Initially, “when people hear ‘dementia’, ‘Alzheimer’s’, everyone freaks out, and they always feel, ‘ah oh no, oh no’,” says Belinda.
But those who chance upon Memories Cafe in action, their perspectives change. “You know, it is not so bad after all, there are things to look forward to. Even if you have dementia, it’s all right,” says Belinda.
Watch the touching video below for more insight into the initiative:
Dealing With Alzheimer Parent: How You Can Cope And Make The Best Out Of Your Situation
Although there is currently no cure for dementia when dealing with Alzheimer parent, but thankfully, there is medication for Alzheimer’s that can temporarily ease symptoms and for some, slow down the disease’s progress.
Besides, there’s a whole lot of memories you can make while dealing with Alzheimer parent and it could add value to both of your lives.
Here are some things you can consider:
- Help keep their brains engaged — perhaps the both of you could revisit a fond memory
- Look at photo albums of past memories
- Engage them in various activities (exercise is great and it promotes more bonding time with caregivers)
- Play music, read them stories, or even engage in some gardening activities together.
- Be concerned about them but don’t limit them to doing things — they are already fearful deep down. Don’t be overly afraid that they may hurt themselves. Allow them to face it and the both of you can face it together.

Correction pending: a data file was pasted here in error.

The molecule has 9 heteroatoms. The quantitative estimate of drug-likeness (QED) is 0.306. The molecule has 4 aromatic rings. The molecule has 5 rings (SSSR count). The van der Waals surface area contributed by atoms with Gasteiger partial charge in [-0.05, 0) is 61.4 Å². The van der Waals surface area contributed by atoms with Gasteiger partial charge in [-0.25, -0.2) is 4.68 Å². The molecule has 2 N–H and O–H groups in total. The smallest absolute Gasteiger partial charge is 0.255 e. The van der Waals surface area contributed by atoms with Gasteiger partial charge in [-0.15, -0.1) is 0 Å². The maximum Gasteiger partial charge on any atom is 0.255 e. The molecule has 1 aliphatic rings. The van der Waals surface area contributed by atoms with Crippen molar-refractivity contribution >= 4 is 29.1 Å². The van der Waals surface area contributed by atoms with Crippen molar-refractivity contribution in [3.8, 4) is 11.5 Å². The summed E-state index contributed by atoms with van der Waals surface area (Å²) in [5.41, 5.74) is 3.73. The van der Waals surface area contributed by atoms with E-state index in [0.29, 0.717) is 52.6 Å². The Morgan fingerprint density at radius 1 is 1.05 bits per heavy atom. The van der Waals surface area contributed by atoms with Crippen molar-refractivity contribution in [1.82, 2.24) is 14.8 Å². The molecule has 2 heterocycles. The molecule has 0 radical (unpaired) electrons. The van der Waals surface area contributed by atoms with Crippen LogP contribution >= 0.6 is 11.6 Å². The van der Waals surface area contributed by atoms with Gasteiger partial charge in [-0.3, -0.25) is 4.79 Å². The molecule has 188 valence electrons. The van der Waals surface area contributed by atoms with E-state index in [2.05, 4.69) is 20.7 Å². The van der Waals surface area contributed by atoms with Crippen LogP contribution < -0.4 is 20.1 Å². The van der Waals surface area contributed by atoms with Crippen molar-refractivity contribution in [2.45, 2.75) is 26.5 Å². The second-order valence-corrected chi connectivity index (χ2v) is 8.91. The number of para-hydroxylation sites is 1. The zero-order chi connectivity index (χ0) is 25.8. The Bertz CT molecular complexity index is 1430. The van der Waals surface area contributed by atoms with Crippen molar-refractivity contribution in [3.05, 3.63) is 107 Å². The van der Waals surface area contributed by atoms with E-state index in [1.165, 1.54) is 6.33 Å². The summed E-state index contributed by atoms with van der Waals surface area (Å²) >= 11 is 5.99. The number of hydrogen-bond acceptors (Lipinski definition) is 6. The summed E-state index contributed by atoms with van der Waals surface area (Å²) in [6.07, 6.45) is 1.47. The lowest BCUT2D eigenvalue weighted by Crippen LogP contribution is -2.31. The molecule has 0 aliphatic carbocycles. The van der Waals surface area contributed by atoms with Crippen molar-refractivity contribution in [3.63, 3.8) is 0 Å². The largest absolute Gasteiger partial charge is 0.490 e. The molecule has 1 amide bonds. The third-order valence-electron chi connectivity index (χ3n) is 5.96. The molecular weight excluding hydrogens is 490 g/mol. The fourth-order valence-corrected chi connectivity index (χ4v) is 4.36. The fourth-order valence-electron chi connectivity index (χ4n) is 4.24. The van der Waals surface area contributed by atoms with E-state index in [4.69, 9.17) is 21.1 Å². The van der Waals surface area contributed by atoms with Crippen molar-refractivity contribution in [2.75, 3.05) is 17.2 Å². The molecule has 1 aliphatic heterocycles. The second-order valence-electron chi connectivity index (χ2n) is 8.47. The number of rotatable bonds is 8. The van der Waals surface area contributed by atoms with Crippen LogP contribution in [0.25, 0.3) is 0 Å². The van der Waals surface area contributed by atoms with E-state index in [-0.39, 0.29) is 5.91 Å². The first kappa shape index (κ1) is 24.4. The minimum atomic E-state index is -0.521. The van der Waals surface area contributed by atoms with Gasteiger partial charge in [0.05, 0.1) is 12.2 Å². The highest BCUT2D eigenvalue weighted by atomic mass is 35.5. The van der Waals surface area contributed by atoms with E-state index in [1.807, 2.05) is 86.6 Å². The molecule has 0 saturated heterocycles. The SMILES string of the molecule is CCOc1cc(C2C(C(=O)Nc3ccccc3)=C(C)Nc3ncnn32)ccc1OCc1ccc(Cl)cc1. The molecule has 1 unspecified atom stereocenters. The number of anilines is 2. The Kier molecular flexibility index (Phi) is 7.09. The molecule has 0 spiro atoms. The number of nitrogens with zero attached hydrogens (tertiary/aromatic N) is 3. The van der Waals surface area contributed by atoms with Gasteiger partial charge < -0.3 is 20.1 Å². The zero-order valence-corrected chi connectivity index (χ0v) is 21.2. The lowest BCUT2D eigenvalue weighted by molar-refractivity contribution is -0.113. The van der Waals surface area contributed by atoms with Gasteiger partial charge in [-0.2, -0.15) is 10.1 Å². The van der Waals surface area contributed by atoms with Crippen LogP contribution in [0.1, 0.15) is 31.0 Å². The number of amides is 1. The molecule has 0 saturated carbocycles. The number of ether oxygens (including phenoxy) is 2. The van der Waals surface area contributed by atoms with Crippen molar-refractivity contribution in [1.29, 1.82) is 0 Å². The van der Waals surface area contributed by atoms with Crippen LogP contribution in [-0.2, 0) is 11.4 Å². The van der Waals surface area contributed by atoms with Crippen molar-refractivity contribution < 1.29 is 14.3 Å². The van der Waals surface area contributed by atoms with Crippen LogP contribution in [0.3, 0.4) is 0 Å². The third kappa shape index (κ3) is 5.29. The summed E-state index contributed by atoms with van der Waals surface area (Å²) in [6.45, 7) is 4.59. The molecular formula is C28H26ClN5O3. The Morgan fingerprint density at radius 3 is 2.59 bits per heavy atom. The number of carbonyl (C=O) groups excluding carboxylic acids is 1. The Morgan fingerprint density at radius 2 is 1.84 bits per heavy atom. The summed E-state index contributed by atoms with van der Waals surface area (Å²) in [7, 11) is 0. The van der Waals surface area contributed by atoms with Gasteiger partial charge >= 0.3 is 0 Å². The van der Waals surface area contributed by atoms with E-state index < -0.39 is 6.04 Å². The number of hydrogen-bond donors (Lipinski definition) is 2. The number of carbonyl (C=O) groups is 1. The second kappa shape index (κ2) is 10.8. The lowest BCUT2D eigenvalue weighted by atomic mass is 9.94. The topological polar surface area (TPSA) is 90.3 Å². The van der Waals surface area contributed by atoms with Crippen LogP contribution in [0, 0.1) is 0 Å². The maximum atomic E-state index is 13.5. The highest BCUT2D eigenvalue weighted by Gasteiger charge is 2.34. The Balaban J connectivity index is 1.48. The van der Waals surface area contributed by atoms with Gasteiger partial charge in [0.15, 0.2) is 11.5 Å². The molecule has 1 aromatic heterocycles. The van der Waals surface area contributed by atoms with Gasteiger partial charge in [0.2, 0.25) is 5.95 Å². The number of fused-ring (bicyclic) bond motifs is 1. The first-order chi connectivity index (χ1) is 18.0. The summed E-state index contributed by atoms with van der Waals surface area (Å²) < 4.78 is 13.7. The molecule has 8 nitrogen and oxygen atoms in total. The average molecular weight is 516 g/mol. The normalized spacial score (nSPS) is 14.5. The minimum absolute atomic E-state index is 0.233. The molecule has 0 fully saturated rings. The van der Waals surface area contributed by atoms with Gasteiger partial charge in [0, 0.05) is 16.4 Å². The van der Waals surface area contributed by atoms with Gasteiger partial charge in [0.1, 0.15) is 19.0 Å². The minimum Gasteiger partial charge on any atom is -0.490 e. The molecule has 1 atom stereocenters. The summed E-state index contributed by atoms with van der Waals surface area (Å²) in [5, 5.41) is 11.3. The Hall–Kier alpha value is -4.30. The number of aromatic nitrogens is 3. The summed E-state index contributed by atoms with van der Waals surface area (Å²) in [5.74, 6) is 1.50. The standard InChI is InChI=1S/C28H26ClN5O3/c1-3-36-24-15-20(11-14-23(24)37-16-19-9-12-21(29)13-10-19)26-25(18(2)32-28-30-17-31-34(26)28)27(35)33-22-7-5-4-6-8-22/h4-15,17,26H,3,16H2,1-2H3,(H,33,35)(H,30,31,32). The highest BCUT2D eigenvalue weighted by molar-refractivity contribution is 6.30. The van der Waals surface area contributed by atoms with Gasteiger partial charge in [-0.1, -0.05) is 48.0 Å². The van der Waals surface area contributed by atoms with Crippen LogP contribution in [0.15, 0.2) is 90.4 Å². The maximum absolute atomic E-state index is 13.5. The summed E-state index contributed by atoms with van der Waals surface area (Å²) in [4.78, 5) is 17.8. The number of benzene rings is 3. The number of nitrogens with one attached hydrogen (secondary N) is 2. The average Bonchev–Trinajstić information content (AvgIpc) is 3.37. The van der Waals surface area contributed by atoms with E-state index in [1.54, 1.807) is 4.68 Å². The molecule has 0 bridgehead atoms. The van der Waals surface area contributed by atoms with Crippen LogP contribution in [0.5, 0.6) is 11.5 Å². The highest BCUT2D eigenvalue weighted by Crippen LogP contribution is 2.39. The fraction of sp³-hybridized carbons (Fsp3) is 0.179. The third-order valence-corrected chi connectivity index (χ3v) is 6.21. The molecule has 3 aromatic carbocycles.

- Just being in the mere presence of each other, spending some time laughing and being silly.
- Establish a routine that can make the day more predictable for you while helping your parent become more familiar with the proper way to go about things (take notice of the time of the day when they seem more agreeable and work around it)
- Use technology! We’re already using them so why not use it to our advantage? If you are away, you can make use of home security cameras that can be linked through our phones by just using an app.
- Have them tell you stories about the past and write them down
- Work on puzzles together
There are many associations like The Alzheimer’s Disease Association (ADA), a voluntary welfare organisation that provides Alzheimer’s Disease support in Singapore. They are there for you to reach out to, anytime.
Their services include providing daycare for people with dementia, counselling, support groups, information and referral, public education talks, and conducting training and workshops for caregivers.
Also, there are local communities like Project We Forgot that encourages, embraces and advocates for younger people with dementia. If you would like to submit a pledge message or know how you can contribute as a young caregiver to support the movement, please visit their website here.
The Alzheimer’s Disease Association (ADA)
Locations: Many locations, please scroll to the Directory section below here.
Dementia Helpline: 6377 0700
Project We Forgot
To support them in your ways, please reach them at [email protected]
Join the network and start getting involved by clicking here!